They have a long and intricate conversation about the meaning of art and society and, like, life, man.  The Artist walks through a bunch of exhibits - possibly his, possibly somebody else's - and keeps throwing out convoluted ramblings.  Then he points to a huge storyboard on the wall that actually is storyboarding the movie itself, which naturally means the camera focuses in on a card showing The Artist pointing at the storyboard.  He complains about the plot for a bit, and then he and Starker decide to leave the party to go somewhere else.

Okay, now this is where the movie lost me.  They end up going to The Artist's place, a spacious loft inside of which The Artist has set up a camping tent.  After discussing art a bit more, Starker pulls out his NAAS Parcel and reveals a floppy, fleshy, circular glob thing (let's just call it a "device") and tells The Artist that it will change the way people look at the world.

Meanwhile, the SGDs go to their boss, the Agency Director (Chris Shaw, also the director), a bio-mechanical man who hangs upside-down from a sprawling contraption made up of metal tubes and ductwork.  They basically discuss that Starker has the device and that he should not, under any circumstances, use it.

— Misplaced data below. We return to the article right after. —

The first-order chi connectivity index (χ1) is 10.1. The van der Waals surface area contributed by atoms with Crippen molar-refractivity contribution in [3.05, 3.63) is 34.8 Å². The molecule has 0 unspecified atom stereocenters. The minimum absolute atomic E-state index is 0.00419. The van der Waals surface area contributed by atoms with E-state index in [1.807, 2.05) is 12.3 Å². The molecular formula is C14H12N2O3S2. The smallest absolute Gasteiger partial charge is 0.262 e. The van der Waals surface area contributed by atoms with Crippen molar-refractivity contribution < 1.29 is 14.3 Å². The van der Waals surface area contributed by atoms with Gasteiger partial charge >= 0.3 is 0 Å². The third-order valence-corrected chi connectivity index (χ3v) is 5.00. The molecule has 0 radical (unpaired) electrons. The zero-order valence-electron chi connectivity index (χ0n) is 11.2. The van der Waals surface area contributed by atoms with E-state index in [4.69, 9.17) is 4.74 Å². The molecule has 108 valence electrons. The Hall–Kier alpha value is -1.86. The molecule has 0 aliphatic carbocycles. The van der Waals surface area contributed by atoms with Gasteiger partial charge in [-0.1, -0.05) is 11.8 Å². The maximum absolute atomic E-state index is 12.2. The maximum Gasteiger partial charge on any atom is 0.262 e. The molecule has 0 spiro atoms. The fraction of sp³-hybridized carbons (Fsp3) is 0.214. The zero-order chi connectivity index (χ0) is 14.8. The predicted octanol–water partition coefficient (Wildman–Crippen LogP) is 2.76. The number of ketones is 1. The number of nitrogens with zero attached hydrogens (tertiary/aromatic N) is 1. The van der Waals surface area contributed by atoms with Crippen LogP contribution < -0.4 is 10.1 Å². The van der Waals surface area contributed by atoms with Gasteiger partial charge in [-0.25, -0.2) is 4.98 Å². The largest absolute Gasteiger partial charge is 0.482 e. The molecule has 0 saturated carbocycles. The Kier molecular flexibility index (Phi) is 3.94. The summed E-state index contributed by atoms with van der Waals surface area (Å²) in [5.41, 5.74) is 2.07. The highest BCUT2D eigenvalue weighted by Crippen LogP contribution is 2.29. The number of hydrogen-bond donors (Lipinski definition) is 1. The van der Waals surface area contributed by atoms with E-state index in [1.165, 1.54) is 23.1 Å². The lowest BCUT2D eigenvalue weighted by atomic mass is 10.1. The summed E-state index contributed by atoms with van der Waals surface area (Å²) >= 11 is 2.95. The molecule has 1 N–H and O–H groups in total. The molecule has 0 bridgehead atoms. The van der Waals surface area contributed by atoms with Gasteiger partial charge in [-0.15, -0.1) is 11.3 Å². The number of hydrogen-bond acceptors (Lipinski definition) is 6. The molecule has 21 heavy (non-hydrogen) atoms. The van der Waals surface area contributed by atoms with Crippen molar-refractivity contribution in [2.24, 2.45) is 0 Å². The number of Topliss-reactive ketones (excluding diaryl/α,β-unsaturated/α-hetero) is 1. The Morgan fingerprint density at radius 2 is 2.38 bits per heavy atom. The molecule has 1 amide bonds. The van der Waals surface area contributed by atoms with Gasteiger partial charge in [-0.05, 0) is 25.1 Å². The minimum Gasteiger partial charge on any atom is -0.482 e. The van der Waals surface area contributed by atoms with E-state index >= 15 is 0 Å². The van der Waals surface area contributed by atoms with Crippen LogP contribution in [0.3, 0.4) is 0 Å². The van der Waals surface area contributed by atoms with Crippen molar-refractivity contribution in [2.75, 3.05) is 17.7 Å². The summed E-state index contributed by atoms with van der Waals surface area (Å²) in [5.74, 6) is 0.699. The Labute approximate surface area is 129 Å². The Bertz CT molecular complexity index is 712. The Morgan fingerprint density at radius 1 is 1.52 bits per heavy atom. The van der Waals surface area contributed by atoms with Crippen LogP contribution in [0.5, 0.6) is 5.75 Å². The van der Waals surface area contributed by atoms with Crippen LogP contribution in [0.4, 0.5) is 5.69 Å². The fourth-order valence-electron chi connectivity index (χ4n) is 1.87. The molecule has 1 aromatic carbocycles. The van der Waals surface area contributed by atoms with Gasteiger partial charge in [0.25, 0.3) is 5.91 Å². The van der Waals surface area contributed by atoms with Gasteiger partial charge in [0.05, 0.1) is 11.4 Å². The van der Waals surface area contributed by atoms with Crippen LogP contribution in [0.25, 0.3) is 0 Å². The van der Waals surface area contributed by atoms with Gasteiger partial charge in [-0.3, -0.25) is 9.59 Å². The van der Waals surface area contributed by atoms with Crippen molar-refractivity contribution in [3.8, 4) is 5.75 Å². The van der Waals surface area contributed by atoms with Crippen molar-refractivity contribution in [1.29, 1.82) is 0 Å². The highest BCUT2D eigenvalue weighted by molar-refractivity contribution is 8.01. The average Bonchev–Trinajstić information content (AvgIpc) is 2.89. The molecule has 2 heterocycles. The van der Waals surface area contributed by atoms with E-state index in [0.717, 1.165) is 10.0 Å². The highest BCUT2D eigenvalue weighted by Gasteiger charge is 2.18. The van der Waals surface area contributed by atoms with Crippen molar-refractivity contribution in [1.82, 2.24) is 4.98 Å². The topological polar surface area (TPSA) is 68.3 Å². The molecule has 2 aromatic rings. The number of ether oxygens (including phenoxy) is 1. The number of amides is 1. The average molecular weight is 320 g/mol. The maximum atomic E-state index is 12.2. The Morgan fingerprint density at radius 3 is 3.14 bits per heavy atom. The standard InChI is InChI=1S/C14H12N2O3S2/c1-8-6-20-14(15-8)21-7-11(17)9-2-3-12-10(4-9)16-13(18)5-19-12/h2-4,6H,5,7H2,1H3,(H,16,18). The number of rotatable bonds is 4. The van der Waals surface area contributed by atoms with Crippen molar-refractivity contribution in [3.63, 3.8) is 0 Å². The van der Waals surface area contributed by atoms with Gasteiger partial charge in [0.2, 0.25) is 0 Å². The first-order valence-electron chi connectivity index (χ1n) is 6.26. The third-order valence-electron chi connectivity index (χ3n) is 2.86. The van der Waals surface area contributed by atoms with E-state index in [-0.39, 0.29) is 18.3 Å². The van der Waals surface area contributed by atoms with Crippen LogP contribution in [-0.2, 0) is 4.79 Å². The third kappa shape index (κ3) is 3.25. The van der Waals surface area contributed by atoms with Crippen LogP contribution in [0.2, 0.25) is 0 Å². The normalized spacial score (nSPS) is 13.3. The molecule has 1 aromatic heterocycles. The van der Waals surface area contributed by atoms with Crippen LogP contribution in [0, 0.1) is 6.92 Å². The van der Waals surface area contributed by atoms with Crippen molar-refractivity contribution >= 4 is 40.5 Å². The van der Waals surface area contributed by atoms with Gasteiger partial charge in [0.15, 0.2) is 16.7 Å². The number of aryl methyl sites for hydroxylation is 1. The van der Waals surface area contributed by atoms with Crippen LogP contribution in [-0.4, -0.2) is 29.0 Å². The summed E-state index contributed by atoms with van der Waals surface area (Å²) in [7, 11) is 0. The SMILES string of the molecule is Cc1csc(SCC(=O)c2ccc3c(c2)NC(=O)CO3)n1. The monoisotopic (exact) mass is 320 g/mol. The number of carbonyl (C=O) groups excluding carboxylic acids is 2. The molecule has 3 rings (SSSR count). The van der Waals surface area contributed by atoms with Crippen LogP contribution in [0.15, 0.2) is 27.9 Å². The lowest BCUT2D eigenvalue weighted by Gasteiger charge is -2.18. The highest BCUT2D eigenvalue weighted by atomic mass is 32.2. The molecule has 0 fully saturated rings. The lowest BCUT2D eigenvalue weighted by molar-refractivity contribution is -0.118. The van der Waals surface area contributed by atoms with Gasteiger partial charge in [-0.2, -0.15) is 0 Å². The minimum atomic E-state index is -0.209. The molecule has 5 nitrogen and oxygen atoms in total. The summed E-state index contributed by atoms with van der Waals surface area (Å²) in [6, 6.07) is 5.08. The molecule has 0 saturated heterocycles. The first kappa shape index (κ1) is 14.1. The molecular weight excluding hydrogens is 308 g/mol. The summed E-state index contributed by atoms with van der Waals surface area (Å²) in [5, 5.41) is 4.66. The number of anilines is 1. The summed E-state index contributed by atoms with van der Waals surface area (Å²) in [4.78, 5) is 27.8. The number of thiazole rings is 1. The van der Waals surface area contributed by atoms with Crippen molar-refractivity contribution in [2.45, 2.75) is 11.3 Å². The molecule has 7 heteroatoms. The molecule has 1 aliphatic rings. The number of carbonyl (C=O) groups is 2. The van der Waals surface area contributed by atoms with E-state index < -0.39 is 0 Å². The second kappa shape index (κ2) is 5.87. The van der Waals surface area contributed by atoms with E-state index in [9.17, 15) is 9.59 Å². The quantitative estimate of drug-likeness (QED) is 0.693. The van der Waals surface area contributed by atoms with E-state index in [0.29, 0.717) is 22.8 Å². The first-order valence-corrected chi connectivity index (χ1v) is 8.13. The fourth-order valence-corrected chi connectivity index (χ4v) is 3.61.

Then Starker uses the device (I think?).  The screen distorts, we hear some crazy sound effects, and The Artist is suddenly on a beach watching a naked woman flex and stretch.  He passes out, then wakes up back in his tent/loft.  Starker is gone.

Now Starker is in a new disguise - I think as Aladdin, maybe?  He wanders through a street festival, gets chased by an SGD, and then a bum yells at an old couple. An SGD abducts the bum and we smash-cut to black.

Fade-in on Susan (Joan Bechtel), a random woman who works at a diner.  She finds an undisguised Starker laying in an alley, apparently beaten, and then they get into a long argument about something that apparently happened off-camera.

Okay, so this is really where the movie gets confusing.  Starker crashes at Susan's place for awhile and they keep having fights as if they walked in from another movie.  The bio-mechanical man and the SGDs keep getting angry and looking for him.  Then Starker dresses up in drag and goes to hunt down the bio-mechanical man's lair.  He finds it seemingly without any problem and bangs on the door to be let in.  The SGDs grab him and strap him into a device.  An Arbitrary Scientist explains that the device will transfer the Agency Director's consciousness into Starker's body. Instead, the machine just transforms him into a douchebag in blackface.  The Agency Director gets pissy about it and screams.  Blackface Starker wigs out again, then leaves.  Fade to black.